SA Hyre and Kaufman advised Mr. Hill that as soon as the officers clear his home they will go inside to retrieve a shirt for him. (Ex. 2(a), at 4:3-8). The conversation turned to whether Mr. Hill lived alone and had recently obtained his HVAC degree. (Id. at 5:4- 17). An unidentified officer asked SA Kaufman, SA Hyre, and Defendant if they want to come inside, and SA Kaufman, SA Hyre and Mr. Hill sat at the kitchen table. (Id. at 6-12).[4] After taking their seats at the kitchen table, SA Hyre removed his body armor, and a female agent asked “Any other tools?”, (Id. at 7:2), and Mr. Hill held his hands up briefly. (Ex. 2). Mr. Hill testified at the evidentiary hearing and described this gesture as his attempt to show the officers he was being cooperative and that they could search him or do anything they want. Mr. Hill was not required to raise his hands in response to the agent's comment.

         Shortly after being seated at the kitchen table, SA Kaufman told Mr. Hill “the reason why we're here is because there is a peer-to-peer file-sharing program that you were using that ended up distributing child pornography to us.” (Ex. 2(a), at 8:23-25). SA Kaufman's tone in making this statement was conversational and polite. Mr. Hill denied being a “hands-on offender” and readily admitted to watching child pornography “[o]nce every couple of, I don't know, months, maybe.” (Id. at 9:10-11; 20-25; 10:1). Mr. Hill admitted to viewing child pornography starting a couple years earlier while he was in his 40s. (Id. at 11:13-23). Mr. Hill provided his password to the officers, so they could access his computer, admitted to downloading a video file called “Baby J”, and discussed a past allegation of sexual abuse against him. (Id. at 12:9-14; 13:6-9; 14:23-16:16).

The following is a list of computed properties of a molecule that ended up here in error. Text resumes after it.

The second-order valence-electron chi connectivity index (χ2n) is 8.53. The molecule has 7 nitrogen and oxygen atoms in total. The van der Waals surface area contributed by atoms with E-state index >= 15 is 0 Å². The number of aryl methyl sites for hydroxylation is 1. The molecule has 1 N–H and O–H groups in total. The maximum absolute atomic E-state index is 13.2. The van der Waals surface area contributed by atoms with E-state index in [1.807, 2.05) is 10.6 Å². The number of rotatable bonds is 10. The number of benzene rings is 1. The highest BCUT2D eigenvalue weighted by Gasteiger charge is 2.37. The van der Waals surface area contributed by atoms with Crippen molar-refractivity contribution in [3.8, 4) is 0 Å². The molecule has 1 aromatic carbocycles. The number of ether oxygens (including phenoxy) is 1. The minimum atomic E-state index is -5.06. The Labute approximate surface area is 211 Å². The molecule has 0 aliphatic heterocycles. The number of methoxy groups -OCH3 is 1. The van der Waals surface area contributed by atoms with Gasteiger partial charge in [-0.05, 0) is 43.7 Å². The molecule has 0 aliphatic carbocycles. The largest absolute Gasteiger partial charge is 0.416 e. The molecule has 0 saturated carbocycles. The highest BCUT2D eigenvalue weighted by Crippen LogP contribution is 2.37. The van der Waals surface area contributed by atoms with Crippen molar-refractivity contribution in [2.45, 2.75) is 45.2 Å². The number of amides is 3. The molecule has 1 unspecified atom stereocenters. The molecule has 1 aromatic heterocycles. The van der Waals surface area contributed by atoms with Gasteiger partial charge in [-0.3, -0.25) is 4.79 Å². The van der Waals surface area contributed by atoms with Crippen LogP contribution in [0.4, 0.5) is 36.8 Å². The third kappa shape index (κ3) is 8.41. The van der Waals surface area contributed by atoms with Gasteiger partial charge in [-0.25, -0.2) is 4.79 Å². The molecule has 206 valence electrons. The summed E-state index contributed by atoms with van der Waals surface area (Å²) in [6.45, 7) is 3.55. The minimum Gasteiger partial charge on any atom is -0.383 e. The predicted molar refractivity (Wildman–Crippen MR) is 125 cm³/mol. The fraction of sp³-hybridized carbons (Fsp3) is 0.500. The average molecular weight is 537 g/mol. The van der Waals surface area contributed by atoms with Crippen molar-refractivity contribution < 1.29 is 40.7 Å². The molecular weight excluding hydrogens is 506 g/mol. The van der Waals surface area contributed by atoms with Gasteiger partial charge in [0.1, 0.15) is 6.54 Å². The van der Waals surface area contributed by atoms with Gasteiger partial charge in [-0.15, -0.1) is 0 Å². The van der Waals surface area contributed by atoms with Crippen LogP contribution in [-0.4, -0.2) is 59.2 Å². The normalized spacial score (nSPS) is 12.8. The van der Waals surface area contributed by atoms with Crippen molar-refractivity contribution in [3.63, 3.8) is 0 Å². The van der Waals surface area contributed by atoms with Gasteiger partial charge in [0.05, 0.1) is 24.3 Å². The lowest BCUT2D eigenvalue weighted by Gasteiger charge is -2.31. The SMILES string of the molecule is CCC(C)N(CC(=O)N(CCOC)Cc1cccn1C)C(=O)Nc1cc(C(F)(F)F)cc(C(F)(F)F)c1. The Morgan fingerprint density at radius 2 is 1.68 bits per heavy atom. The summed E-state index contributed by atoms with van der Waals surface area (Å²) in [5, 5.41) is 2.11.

After discussing his typical procedure of downloading, viewing, and deleting child pornography, Defendant asked SA Kaufman “Am I going to jail?” (Id. at 19:5). SA Kaufman replied:

Um, right now, like I said, you're not under arrest. It's - it - we're going to do the search warrant and see what - see what's out there. Don't know if you're gonna be arrested today or not. It ...